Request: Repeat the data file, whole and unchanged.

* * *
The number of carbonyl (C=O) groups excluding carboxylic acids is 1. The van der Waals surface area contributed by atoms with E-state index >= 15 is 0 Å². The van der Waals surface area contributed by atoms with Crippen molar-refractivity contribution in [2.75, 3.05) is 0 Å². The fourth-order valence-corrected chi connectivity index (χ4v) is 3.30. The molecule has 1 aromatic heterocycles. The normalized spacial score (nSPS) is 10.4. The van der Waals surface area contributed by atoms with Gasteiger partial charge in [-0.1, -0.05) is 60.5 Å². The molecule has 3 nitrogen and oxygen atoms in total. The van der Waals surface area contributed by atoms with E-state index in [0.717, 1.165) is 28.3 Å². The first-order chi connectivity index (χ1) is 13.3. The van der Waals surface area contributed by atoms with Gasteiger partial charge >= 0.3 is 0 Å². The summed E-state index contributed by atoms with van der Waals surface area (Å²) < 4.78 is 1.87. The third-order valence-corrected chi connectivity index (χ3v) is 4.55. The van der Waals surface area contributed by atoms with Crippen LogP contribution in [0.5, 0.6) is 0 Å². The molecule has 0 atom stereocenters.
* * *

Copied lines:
The number of carbonyl (C=O) groups excluding carboxylic acids is 1. The van der Waals surface area contributed by atoms with E-state index >= 15 is 0 Å². The van der Waals surface area contributed by atoms with Crippen molar-refractivity contribution in [2.75, 3.05) is 0 Å². The fourth-order valence-corrected chi connectivity index (χ4v) is 3.30. The molecule has 1 aromatic heterocycles. The normalized spacial score (nSPS) is 10.4. The van der Waals surface area contributed by atoms with Gasteiger partial charge in [-0.1, -0.05) is 60.5 Å². The molecule has 3 nitrogen and oxygen atoms in total. The van der Waals surface area contributed by atoms with E-state index in [0.717, 1.165) is 28.3 Å². The first-order chi connectivity index (χ1) is 13.3. The van der Waals surface area contributed by atoms with Gasteiger partial charge >= 0.3 is 0 Å². The summed E-state index contributed by atoms with van der Waals surface area (Å²) < 4.78 is 1.87. The third-order valence-corrected chi connectivity index (χ3v) is 4.55. The van der Waals surface area contributed by atoms with Crippen LogP contribution in [0.5, 0.6) is 0 Å². The molecule has 0 atom stereocenters.